All but the smallest classes of modern keelboats are fitted with inboard engines and consequently, when making way under sail, the craft experience parasitic drag due to trailing propellers and associated appendages. The variety of screw configurations used on sailing boats includes fixed-blade, feathering, and folding set-ups, with blades numbering two or three. Although the magnitude of the resultant drag is thought to have a significant influence on sailing performance, the published literature having regard to this problem is sparse. Here, the aim was to evaluate the drag effect of fixed-blade propellers of types commonly used on sailing craft. The results of towing tank tests on full-scale propellers are presented for the locked shaft condition; these are presented along with reconfigured data from the few previously published sources. For the case in which the propeller is allowed to rotate, tests were conducted on a typical screw with a range of braking torques being applied. It was hypothesised that the performance coefficients of the Wageningen B-Screw Series could be used to characterise adequately the types of screw of interest and that these could be extrapolated to enable prediction of the drag of a freewheeling propeller; an assessment of this formed part of the investigation.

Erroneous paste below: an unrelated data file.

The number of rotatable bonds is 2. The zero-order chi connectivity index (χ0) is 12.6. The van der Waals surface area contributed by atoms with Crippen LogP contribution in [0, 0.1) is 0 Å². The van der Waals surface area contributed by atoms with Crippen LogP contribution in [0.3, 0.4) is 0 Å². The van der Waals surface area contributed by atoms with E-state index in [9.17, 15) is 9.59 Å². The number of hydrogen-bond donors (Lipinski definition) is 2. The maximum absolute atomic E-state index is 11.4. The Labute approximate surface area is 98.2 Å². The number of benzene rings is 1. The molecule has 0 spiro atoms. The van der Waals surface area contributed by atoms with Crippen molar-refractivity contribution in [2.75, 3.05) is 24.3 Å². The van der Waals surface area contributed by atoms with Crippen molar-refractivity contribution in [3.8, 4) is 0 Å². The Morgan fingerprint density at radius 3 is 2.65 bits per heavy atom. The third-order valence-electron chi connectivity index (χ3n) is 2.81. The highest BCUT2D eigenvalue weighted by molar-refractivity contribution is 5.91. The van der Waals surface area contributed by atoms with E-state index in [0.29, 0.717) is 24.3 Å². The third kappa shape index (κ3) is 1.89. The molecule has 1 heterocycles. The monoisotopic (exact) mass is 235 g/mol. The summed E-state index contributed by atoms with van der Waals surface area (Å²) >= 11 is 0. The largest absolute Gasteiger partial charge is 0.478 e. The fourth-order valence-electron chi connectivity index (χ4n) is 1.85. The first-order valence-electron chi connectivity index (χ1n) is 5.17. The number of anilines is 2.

- towing tank
- mechanical engineering